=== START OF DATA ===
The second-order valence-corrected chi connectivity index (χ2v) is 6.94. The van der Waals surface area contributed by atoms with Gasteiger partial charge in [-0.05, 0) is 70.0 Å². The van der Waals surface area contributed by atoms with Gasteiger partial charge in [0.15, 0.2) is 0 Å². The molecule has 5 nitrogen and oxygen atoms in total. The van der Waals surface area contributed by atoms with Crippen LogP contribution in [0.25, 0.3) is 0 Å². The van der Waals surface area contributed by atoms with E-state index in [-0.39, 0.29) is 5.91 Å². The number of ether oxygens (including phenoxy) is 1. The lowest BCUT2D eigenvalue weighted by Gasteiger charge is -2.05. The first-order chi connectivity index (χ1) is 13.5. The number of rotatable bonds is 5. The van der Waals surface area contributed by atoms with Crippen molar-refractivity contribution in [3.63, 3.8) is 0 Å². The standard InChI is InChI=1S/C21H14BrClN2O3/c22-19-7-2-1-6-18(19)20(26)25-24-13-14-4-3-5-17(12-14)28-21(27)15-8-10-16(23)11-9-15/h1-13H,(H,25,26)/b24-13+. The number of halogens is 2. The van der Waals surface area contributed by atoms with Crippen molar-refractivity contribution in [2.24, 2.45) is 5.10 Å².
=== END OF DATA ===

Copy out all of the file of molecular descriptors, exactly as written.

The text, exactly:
The second-order valence-corrected chi connectivity index (χ2v) is 6.94. The van der Waals surface area contributed by atoms with Gasteiger partial charge in [-0.05, 0) is 70.0 Å². The van der Waals surface area contributed by atoms with Gasteiger partial charge in [0.15, 0.2) is 0 Å². The molecule has 5 nitrogen and oxygen atoms in total. The van der Waals surface area contributed by atoms with Crippen LogP contribution in [0.25, 0.3) is 0 Å². The van der Waals surface area contributed by atoms with E-state index in [-0.39, 0.29) is 5.91 Å². The number of ether oxygens (including phenoxy) is 1. The lowest BCUT2D eigenvalue weighted by Gasteiger charge is -2.05. The first-order chi connectivity index (χ1) is 13.5. The number of rotatable bonds is 5. The van der Waals surface area contributed by atoms with Crippen molar-refractivity contribution in [3.63, 3.8) is 0 Å². The standard InChI is InChI=1S/C21H14BrClN2O3/c22-19-7-2-1-6-18(19)20(26)25-24-13-14-4-3-5-17(12-14)28-21(27)15-8-10-16(23)11-9-15/h1-13H,(H,25,26)/b24-13+. The number of halogens is 2. The van der Waals surface area contributed by atoms with Crippen molar-refractivity contribution in [2.24, 2.45) is 5.10 Å².